Member Spotlight: Ocean Tigrox

1. Tell us about your most recent project (written or published). What inspired it?InhumanActsCover

The project I’m most excited for is Inhuman Acts which is an anthology of anthropomorphic noir stories set to be published by FurPlanet and released at Rainfurrest 2015. Anthropomorphic literature has an interesting ability to spin any genre, and I wanted to see a variety of different noir stories seeing how they change when you add animals to the mix. Noir and mystery are some of my favourite genres so I’m happy to bring some of that love into this project. It’s been a big challenge to step up and be a lead editor, but it’s been a lot of fun too.

2. What’s your writing process like? Are you a “pantser,” an outliner, or something in between?

I used to be a heavy outliner but would find myself bogged down on trying to figure out the story and never sitting down to write it. Now I like to start with a central concept, a main conflict, or a twist and go from there. From the initial idea, I set up some characters, point them towards some plot points and a goal or a climax, then let them fill in the rest. I still like the loose structure of knowing where the story is going, but by allowing the characters to lead me there, the story becomes more organic and real. Sometimes they get to the end I set for them and they replace it with something better!

3. What’s your favorite kind of story to write?

A story filled with twists and mysteries. I love creating interesting and smart characters, tossing them in dangerous situations or traps, and watching them find a way out. When a reader comes back and tells that an ending took them by surprise, it always puts a grin on my face.

4. Which character from your work do you most identify with, and why?

There’s a story I’ve written that I’m trying to publish about two teens in small town Saskatchewan. It’s really a love letter to what it was like growing up in such a small rural community and the two main characters are a reflection of my experiences and thoughts. There’s something about such a small community and a simpler life that creates a world view most people don’t see and you appreciate the small things in life.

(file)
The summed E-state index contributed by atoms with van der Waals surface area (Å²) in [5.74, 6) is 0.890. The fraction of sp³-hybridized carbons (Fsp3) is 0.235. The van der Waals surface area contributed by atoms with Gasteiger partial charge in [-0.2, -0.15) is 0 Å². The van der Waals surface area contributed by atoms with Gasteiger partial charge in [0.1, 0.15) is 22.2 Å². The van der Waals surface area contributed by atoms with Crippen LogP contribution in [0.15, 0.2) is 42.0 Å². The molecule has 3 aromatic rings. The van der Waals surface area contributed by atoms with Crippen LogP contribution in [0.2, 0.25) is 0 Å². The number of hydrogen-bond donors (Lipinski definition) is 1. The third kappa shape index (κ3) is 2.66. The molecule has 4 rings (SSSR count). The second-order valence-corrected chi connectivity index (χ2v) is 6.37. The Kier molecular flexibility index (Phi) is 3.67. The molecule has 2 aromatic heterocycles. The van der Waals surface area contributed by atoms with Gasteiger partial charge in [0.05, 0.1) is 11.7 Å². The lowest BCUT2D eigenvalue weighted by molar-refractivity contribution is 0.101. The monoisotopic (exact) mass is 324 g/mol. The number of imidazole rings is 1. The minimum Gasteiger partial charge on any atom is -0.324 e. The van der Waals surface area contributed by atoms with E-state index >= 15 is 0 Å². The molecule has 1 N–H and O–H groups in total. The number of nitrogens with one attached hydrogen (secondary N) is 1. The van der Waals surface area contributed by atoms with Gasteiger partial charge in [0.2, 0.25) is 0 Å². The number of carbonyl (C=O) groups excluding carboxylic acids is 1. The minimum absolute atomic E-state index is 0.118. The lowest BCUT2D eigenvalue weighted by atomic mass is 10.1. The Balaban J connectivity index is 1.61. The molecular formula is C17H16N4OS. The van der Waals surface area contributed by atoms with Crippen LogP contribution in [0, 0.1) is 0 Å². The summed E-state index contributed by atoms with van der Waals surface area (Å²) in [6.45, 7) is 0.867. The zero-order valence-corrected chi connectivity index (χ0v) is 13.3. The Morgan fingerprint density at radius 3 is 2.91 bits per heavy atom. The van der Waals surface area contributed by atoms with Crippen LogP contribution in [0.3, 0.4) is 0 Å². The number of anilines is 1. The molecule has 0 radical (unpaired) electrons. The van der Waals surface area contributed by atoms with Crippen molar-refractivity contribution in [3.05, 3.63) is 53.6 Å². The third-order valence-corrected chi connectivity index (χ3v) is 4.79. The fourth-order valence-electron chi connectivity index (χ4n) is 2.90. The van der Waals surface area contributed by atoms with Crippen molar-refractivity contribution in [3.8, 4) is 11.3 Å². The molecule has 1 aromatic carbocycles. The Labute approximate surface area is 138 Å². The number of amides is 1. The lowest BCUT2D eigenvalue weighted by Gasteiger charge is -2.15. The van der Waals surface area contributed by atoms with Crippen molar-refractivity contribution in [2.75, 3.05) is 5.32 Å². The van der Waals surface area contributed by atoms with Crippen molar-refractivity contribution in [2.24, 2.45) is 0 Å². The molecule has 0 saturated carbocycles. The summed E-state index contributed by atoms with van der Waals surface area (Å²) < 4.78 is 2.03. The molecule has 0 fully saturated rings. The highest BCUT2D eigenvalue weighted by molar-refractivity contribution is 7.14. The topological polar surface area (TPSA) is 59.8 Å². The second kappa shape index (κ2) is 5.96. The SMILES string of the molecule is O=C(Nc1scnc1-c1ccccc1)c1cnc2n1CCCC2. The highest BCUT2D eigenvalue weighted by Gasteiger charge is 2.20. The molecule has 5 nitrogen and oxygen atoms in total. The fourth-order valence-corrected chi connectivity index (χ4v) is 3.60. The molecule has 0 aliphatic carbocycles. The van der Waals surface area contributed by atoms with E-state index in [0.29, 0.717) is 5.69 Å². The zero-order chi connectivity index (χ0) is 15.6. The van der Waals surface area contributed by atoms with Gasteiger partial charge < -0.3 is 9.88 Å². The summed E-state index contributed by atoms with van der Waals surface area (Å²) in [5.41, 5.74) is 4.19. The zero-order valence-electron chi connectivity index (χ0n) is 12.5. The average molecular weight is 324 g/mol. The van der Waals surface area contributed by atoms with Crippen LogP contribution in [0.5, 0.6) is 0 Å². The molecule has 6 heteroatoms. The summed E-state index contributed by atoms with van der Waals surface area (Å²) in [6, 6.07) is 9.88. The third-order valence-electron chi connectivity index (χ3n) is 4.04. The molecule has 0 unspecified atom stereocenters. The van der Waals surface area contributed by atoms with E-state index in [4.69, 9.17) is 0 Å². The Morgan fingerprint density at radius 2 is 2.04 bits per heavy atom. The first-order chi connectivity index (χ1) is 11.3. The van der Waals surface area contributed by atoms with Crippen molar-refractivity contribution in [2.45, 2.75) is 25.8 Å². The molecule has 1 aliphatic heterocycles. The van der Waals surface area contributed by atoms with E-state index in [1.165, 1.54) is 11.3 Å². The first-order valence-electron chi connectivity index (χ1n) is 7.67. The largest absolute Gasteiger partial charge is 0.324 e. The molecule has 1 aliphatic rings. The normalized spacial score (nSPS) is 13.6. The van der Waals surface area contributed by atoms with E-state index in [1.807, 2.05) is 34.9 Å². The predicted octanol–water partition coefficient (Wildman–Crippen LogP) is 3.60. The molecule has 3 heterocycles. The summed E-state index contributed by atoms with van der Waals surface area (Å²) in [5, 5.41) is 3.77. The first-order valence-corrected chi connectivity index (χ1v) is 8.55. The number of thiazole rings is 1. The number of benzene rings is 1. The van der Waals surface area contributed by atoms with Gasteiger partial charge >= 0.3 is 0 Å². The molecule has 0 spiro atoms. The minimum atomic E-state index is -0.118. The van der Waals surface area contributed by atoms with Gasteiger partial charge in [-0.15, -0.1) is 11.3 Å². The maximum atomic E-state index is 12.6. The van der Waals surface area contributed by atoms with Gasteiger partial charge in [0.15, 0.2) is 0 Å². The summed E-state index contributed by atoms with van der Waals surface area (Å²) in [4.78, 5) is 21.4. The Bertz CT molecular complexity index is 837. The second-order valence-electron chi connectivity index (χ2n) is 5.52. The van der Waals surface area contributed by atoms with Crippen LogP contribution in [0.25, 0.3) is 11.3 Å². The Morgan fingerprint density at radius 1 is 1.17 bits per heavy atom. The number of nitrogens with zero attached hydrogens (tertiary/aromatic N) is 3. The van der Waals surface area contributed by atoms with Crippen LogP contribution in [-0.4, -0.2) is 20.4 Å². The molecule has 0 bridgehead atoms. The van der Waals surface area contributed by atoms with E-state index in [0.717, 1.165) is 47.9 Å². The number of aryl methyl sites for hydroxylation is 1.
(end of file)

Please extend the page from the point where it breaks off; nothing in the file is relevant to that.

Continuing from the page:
5. Which authors or books have most influenced your work?

One book that changed my outlook on literature was Douglas Adams’s Hitchhiker’s Guide to the Galaxy. Most sci-fi I had read up to that point came from Arthur C. Clarke and others, and when I was looking for a book for a grade twelve book report, I stumbled upon Hitchhiker’s Guide. Here was a book that took everything I knew about stories and literature and turned it on its head. A ridiculous tale of world building and hilarity while still telling a fantastic story. It showed me that there’s no real rules to writing and you shouldn’t be afraid to try new things.

6. What’s the last book you read that you really loved?

In preparation for editing Inhuman Acts, I brushed up on some classic noir titles. One of them was The Maltese Falcon. It was great to see the foundation of a lot of hardboiled crime and noir elements before they were even tropes. I’m still a sucker for reading the classics and you’ll often find there’s more than one crowding up my reading pile.

7. Besides writing, how do you like to spend your free time?

TigroxDeskI enjoy playing games of all types: video games, board games, table top RPGS, card games (I’m even a level one Magic judge), and even just any kind of puzzle I can get my paws on. There’s usually a pair of headphones or ear buds near me at any time so I can listen to my music. I’ve also taken up poi spinning to dance along with my music. When the weather’s nice (AKA not winter), I like to take my motorcycle out to the mountains to go soak in the hot springs.

8. Advice for other writers?

“Write now! Edit later!” is my writing mantra. It’s something I often have to chant it to myself over and over while writing up a first draft. Otherwise I’ll want to go back and edit what I’ve written and worry too much about if it’s right when the story isn’t even written yet. I’ve seen too many beginning writers get stuck in this editing loop, worried if their first chapter or first scene is good enough before they’ve even written more. Finish writing the story first! There’s always time for editing later and you’ll have the accomplishment of having written a full first draft.

9. Where can readers find your work?

Check out Inhuman Acts when it’s released and let me know if you liked it! While at the FurPlanet table, you can find my stories in some anthologies like Roar 6, The Furry Future, and the latest Rainfurrest charity anthologies. I also have a story in Rabbit Valley’s Pulp! and occasionally I post stories on my SoFurry account: ocean.sofurry.com. You can listen in on the bi-weekly writing podcast I co-host called Fangs and Fonts (fangsandfonts.com). It’s put on by myself and my local furry writing group. We talk about writing techniques and the writing culture in the fandom.

10. What’s your favorite thing about the furry fandom?

The fact that you can be whoever you want to be in this fandom. The furry fandom is very open and friendly, and it’s great to see so many people get along without caring about gender, race or sexual orientation. You wanna be a purple tiger fox or a orange elephant or a green wolf? Cool! I hope it continues to be a place where people can be themselves and happy with who they are.